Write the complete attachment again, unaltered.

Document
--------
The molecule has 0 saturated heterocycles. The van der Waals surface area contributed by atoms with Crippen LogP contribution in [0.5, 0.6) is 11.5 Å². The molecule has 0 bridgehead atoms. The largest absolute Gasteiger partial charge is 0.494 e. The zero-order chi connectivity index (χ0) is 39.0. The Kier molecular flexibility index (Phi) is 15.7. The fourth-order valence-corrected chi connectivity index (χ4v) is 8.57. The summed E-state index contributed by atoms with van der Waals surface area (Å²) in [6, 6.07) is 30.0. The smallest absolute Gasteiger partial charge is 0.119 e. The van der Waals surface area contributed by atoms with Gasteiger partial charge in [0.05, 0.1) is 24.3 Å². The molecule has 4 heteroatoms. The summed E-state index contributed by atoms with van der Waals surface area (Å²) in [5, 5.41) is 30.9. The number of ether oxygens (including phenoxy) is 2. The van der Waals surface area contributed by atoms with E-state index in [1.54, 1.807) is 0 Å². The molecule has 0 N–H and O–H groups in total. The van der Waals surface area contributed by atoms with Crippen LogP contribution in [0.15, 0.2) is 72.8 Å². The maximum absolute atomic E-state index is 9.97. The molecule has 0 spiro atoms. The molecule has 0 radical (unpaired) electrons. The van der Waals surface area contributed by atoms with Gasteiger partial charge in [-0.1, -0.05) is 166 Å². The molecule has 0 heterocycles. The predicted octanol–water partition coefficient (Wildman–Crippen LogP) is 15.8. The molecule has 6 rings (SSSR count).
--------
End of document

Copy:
The molecule has 0 saturated heterocycles. The van der Waals surface area contributed by atoms with Crippen LogP contribution in [0.5, 0.6) is 11.5 Å². The molecule has 0 bridgehead atoms. The largest absolute Gasteiger partial charge is 0.494 e. The zero-order chi connectivity index (χ0) is 39.0. The Kier molecular flexibility index (Phi) is 15.7. The fourth-order valence-corrected chi connectivity index (χ4v) is 8.57. The summed E-state index contributed by atoms with van der Waals surface area (Å²) in [6, 6.07) is 30.0. The smallest absolute Gasteiger partial charge is 0.119 e. The van der Waals surface area contributed by atoms with Gasteiger partial charge in [0.05, 0.1) is 24.3 Å². The molecule has 4 heteroatoms. The summed E-state index contributed by atoms with van der Waals surface area (Å²) in [5, 5.41) is 30.9. The number of ether oxygens (including phenoxy) is 2. The van der Waals surface area contributed by atoms with E-state index in [1.54, 1.807) is 0 Å². The molecule has 0 N–H and O–H groups in total. The van der Waals surface area contributed by atoms with Crippen LogP contribution in [0.15, 0.2) is 72.8 Å². The maximum absolute atomic E-state index is 9.97. The molecule has 0 spiro atoms. The molecule has 0 radical (unpaired) electrons. The van der Waals surface area contributed by atoms with Gasteiger partial charge in [-0.1, -0.05) is 166 Å². The molecule has 0 heterocycles. The predicted octanol–water partition coefficient (Wildman–Crippen LogP) is 15.8. The molecule has 6 rings (SSSR count).